Weeks later, while in the process of packing up closets of clothing and belongings, in this bewildered state of resignation and confusion I came across a long silk dress that Jay had bought me last spring before our trip to Hawaii. It is a beautiful dress, with a high neck that parachutes down to the floor in long, flowing folds of gold, green, and crimson colored fabric. I remember looking at that dress in the Anthropologie catalog as Jay peered over my shoulder and coyly placed an order that he surprised me with the night before we left for the big island. I remember thinking how perfect that dress would be for a Hawaiian holiday…and also to hide the signs of an early pregnancy at a friend’s wedding later that year. I also remember how much this thought pleased me when I wore it for the first time on that vacation, thinking that the next time I put it on we would be halfway to having a baby. I thought about this all with a sense of detached sadness and numbness as I gently folded the dress into a box and sealed the top with shiny clear tape.
Looking back on all of this – from that moment in the bagel shop to the act of packing up a life into storage – it is amazing to me the kind of mental gymnastics we allow our minds to accept in order to maintain the illusion of what we want to believe. The reality was that when I put that dress on in Hawaii last April, we were no closer to having a baby than we were when we broke up 8 months later. At the time, I was simply just more willing to ignore the emotional sirens going off everywhere in my life than to admit that we were broken beyond what love and therapy could ever possibly hope to repair. How could all of this time, this love, this work, this building of a life simply add up to…nothing? How could we have absolutely nothing to show for this four years later? And most troubling…how could I have done this to myself what feels like yet again?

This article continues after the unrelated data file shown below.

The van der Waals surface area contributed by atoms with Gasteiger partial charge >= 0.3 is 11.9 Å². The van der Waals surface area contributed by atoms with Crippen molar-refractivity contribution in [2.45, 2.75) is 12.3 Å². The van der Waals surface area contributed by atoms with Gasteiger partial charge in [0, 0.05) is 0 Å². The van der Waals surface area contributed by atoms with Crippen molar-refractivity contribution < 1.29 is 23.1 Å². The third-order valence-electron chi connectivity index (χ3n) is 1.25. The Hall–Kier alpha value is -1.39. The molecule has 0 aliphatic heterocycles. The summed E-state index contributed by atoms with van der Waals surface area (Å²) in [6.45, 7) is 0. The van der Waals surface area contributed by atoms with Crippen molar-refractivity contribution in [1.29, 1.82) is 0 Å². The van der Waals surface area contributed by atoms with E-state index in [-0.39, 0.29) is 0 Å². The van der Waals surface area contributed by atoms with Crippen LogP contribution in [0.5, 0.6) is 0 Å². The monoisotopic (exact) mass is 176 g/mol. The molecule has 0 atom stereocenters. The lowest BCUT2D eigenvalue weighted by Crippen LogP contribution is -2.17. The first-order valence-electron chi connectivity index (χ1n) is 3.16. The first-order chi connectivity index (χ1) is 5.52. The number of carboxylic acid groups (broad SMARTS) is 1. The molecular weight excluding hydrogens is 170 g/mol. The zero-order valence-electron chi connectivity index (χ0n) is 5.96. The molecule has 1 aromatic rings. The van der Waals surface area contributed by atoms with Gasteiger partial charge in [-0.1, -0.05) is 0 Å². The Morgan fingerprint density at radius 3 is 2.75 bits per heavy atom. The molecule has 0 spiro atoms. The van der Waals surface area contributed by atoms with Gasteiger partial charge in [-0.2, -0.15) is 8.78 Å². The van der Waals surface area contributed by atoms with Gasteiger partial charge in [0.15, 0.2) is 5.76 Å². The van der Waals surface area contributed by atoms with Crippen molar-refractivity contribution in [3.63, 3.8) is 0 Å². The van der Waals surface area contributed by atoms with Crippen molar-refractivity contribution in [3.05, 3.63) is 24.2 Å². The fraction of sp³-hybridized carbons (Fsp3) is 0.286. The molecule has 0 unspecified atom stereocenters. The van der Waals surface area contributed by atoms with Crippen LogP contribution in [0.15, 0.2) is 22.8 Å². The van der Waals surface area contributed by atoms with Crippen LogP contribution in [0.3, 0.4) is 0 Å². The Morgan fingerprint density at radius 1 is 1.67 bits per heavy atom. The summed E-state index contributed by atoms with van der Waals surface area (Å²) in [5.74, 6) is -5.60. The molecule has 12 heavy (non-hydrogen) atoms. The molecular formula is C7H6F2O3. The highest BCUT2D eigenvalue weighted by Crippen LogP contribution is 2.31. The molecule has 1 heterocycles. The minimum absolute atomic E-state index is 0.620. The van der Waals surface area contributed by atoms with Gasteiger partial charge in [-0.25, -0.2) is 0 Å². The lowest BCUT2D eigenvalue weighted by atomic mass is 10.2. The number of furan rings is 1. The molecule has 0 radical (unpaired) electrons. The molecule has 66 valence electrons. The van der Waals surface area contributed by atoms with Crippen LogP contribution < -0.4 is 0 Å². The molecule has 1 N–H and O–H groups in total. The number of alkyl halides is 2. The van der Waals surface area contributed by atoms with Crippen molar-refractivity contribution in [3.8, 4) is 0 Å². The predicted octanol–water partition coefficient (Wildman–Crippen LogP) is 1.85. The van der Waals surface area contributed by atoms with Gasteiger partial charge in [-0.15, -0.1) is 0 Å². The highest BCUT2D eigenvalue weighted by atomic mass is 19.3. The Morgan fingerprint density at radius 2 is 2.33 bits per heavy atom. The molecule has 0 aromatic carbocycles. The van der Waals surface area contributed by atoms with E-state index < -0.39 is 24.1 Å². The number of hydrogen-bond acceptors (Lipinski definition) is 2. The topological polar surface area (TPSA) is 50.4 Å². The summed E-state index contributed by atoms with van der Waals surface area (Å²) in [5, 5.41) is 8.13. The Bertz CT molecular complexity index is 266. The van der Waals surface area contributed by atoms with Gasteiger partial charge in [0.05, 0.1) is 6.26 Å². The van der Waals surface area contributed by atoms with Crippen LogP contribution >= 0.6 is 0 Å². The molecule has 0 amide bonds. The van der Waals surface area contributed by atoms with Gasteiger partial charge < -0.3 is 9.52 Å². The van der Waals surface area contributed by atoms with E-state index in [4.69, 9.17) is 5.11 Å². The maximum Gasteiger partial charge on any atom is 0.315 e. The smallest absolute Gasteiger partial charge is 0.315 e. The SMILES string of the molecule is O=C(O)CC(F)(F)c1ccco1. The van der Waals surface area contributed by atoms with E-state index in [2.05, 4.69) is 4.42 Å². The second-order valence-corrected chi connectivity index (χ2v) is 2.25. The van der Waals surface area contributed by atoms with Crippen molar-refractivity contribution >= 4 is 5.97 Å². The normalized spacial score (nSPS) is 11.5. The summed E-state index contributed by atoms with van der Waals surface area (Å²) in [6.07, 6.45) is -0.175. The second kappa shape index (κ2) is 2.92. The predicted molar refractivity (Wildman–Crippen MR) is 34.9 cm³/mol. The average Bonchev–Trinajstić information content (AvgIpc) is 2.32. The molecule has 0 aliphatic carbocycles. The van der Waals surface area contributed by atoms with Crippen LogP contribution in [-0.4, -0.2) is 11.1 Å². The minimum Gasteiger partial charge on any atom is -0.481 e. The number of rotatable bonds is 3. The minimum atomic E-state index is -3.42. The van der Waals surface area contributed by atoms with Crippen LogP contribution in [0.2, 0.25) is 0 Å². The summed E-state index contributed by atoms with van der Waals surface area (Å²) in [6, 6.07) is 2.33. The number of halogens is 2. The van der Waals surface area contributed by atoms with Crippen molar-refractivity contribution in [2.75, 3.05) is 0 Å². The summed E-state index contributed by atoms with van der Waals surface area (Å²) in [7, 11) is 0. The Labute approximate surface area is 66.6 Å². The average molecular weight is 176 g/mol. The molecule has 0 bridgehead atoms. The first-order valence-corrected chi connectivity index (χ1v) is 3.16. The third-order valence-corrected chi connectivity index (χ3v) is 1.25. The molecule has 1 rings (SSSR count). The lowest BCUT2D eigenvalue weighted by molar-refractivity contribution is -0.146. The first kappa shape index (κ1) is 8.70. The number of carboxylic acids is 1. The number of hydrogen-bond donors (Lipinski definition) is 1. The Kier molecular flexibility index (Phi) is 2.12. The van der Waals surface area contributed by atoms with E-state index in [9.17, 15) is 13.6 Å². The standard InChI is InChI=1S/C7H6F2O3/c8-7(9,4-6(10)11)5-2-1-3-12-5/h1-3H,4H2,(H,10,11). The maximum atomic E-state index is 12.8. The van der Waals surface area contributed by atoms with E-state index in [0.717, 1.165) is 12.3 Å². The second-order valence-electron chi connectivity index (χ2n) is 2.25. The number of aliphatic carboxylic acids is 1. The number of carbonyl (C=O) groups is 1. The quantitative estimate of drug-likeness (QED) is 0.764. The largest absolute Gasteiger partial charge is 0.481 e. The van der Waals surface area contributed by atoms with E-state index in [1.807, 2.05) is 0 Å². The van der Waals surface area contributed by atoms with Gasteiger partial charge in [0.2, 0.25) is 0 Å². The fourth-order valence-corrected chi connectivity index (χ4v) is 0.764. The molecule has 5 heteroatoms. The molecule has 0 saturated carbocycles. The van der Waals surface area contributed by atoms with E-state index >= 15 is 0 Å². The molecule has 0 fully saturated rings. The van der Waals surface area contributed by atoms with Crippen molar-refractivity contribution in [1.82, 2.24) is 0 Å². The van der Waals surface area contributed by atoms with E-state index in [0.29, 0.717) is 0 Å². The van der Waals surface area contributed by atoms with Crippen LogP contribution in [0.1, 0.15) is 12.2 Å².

In my experience, the willingness to get real honest about why a relationship ultimately falters doesn’t actually happen in the moment the relationship finally dies – it’s all those cliche stages of grief, ultimately cumulating in a come-to-Jesus moment usually well past the relationship expiration date. In this case, it was a recognition months later that I had done this, all of this, to myself. It would be easy for me now and really forever, to craft a narrative that basically paints him as bad and me as blameless, and I know this because this is essentially every story you’ve ever heard me tell about every boyfriend I’ve ever had. They were shitty, and I was shiny, and that is more or less the order of things.
It is easy to make this your truth because everyone – your friends, your family, sometimes even HIS friends – are conditioned to accept this version of reality. It provides a scripted role to for everyone play in the aftermath of relationship catastrophe, including and perhaps most importantly, carving out a character for yourself that reiterates your own blamenessless because Christ. How do you accept that you did in fact do this to you? You chose to stay in spite of waking up to a red dawn day after day, in the face of all of the booming red parachutes falling from the sky, as your own body and life splintered apart hollering over and over that this relationship was not enough no matter what your heart and your mind continued to lie to you about. But those lies are a call to arms to comfort you in your despair, to assure you that everything will be all right, and to insist that the next time – the next man – will be so much better than what you’ve left behind.
How would any of us ever leave a relationship if not for the lies we tell ourselves.
But be warned because here, in those false stories, there be dragons. This final chapter you have bought into, this narrative you have not even had to convince yourself or anyone else is true because it felt so easy to accept and carry on, is a cautionary tale. It is the moment of truth. The choice between the red pill and the blue pill, when you have the option to emotionally burrow and go underground and shut down your consciousness yet again. Or?
Or not. Or you can listen. Or you can take a breathe and take a peek at what really just happened here. You can decide to look at what really went down in your life and the role you played in getting to that point. That break in your soul might be what catapults you into the darkest night of your soul but also the blessing that gifts you into the rest of your life.
My heart broke in a bagel shop. And through all those cracks, somehow gave me permission to let the light in.